A power of attorney is a legal document that authorizes someone to act on your behalf regarding your banking, real estate and more.... Regarding real estate power of attorney these are used normally for a couple of reasons. This first being that one of the parties is out of the country at the time of closing a real estate transaction so a power of attorney authorizing someone else to act on their behalf can help close the transaction. The second common reason a real estate power of attorney is used is when someone who owns a home for a long time and maybe is a little older wants to authorize a family member to act on their behalf because they don't really understand the real estate process. Watch this episode where Realtor Joe Terceira interviews real estate lawyer Robert Adourian where they will discuss power of attorney in Real Estate.

When A Power Of Attorney is Used in Real Estate Transactions

Watch this episode with real estate agent Joe Terceira, and Toronto real estate lawyer Robert Adourian where Robert discusses and defines power of attorney. A power of attorney is a legal document where someone says, “I authorize another person to act on my behalf to do my banking, or my business or my real estate transactions.” - In what context would a power of attorney be used in a real estate transaction? - Should a buyer be considered when a seller uses a power of attorney? - What information should the attorney be expected to provide? - At what point is a power of attorney no longer valid? - Do lenders have any issues when a power of attorney is used? Robert answers all these questions and more regarding a power of attorney in real estate transactions.

How Ontario Land Transfer Tax Works

In this video, Robert Adourian, a Toronto real estate lawyer provides some information on How Ontario Land Transfer Tax Works during an interview at the Real Estate 101 Show. Watch this episode with real estate lawyer Robert Adourian of Devry Smith Frank LLP as he explains everything you need to know about land transfer tax in Toronto, Ontario, when buying a home. When buying a home in Ontario, land transfer tax will need to be paid at the time of closing before title changes hands from the seller to buyer. There is a common land transfer tax in Ontario, but in the city of Toronto, there is also a Toronto land transfer tax to go along with the Ontario land transfer tax. The land transfer tax is calculated based on the sale price of the home, and again if it's in Toronto, the land transfer tax will be much higher as there are 2 land transfer taxes. Watch the video above for additional information about the Ontario Land Transfer Tax.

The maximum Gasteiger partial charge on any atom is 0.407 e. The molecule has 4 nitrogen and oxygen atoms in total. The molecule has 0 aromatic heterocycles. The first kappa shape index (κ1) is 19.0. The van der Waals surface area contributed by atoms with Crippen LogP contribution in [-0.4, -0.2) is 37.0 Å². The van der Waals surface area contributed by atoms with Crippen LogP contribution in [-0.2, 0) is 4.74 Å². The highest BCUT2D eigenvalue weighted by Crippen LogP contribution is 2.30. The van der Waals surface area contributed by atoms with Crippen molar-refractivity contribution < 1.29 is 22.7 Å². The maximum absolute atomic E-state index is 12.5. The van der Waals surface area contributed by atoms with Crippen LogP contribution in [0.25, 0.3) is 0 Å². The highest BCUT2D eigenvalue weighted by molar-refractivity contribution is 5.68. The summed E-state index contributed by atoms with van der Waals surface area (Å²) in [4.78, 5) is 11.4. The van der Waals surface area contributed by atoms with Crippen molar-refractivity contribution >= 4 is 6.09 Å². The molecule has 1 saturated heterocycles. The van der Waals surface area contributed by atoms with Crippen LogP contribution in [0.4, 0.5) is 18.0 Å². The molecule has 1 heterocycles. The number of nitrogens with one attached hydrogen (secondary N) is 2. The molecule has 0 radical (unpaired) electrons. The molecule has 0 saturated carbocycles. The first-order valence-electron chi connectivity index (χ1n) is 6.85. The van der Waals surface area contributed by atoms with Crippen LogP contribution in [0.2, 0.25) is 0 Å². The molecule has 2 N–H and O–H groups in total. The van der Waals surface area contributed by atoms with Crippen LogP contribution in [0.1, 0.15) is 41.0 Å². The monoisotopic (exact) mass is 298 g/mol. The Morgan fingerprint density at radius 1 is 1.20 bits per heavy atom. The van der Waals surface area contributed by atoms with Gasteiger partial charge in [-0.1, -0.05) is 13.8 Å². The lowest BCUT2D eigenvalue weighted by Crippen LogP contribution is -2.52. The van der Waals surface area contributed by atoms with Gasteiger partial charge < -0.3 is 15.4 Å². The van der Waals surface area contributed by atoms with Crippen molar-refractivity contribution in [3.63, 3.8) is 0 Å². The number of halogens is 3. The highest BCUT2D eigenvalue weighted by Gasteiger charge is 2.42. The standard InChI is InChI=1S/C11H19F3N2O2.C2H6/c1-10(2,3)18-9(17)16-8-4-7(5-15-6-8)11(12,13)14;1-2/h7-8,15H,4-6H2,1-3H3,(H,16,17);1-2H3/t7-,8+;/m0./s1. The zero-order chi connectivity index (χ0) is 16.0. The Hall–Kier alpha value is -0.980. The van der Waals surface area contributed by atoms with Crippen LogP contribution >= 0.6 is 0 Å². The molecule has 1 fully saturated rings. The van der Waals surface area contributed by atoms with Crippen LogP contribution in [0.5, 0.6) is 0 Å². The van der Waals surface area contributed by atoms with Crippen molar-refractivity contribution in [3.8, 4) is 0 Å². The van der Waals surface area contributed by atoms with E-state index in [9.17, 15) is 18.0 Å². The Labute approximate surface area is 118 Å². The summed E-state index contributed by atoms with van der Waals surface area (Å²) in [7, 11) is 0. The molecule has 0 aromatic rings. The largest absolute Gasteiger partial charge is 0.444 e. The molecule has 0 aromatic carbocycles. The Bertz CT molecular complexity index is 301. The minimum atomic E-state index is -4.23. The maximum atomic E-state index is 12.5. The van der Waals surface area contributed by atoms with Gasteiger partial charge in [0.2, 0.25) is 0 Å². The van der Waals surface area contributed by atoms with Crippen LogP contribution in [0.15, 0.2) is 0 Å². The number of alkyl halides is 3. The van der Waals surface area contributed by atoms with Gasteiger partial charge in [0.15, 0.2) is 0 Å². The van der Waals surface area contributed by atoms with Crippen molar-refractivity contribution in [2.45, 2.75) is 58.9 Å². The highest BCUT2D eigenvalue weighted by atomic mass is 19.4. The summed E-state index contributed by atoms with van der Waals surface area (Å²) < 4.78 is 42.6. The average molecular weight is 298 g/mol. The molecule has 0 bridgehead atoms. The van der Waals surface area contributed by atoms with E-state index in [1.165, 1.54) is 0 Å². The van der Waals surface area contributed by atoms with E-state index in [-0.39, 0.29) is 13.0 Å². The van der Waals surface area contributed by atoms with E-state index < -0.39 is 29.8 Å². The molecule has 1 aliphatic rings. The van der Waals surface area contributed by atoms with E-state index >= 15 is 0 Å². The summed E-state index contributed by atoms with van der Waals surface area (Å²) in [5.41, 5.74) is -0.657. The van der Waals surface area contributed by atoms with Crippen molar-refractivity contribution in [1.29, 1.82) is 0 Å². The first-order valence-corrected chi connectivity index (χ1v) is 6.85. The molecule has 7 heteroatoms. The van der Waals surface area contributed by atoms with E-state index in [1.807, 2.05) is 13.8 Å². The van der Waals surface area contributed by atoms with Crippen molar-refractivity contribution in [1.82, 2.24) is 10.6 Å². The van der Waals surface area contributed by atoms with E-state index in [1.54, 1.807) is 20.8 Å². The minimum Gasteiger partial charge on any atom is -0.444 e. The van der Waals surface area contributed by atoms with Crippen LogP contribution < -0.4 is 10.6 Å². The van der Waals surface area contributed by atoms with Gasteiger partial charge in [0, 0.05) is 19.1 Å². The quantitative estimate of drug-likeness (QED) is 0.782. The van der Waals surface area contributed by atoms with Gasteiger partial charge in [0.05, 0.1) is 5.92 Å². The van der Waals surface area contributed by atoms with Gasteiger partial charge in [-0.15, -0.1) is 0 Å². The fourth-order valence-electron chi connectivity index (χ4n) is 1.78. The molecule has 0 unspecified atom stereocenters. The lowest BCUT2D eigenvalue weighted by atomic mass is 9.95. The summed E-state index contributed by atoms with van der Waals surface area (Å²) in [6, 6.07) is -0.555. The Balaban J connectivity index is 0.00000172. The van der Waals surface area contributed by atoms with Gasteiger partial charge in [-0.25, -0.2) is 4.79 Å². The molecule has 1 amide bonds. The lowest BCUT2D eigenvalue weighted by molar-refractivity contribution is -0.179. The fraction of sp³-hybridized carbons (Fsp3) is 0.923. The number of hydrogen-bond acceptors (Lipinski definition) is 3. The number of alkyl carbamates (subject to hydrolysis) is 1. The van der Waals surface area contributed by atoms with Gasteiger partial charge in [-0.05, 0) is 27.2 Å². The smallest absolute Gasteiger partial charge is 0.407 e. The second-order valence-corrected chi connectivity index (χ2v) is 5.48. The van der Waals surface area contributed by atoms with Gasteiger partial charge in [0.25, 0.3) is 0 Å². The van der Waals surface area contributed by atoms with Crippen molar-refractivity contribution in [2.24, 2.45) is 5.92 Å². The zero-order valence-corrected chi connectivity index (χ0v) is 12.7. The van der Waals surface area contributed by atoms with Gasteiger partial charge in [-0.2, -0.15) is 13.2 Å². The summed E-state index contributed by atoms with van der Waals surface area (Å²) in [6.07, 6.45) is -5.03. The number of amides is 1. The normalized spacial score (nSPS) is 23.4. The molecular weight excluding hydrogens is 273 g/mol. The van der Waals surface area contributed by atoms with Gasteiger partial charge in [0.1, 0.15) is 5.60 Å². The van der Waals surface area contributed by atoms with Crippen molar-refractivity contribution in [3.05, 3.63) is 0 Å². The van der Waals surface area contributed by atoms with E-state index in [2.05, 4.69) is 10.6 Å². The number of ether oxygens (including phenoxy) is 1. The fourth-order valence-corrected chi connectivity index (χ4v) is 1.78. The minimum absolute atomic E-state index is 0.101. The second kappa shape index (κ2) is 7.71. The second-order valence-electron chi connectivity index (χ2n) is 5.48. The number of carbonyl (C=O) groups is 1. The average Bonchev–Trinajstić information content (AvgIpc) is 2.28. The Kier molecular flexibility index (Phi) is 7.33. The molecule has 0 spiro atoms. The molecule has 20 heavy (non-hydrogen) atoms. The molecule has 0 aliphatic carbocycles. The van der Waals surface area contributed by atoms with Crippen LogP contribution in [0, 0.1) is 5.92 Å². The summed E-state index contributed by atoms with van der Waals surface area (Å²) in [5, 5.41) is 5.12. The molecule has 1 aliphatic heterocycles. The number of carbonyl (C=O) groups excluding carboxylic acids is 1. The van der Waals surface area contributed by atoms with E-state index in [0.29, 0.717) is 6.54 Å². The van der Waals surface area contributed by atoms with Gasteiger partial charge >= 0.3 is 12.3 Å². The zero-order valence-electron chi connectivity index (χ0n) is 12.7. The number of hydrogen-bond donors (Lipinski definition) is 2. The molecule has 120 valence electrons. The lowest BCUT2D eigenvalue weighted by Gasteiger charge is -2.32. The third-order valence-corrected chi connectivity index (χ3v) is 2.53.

Home Owners Need Title Insurance To Protect Their Home

In this video, Robert Adourian, a Toronto Real Estate Lawyer provides some information on Title Insurance and why home owners need this to protect their investment during his interview at the Real Estate 101 Show: Title insurance is an insurance product that's designed to give homeowners peace of mind so they don't have to worry about anything going forward after they purchasing a home. Property title insurance was released into the public in late 1990s and by 2000 has become the standard for protection against title fraud. Home owners that bought homes prior to 2000 are particularly at risk, even if they do not have a mortgage. Title insurance fraud is identity theft where people do transactions that you do not approve based on the title of your property. So for example they could take a mortgage without you knowing about it.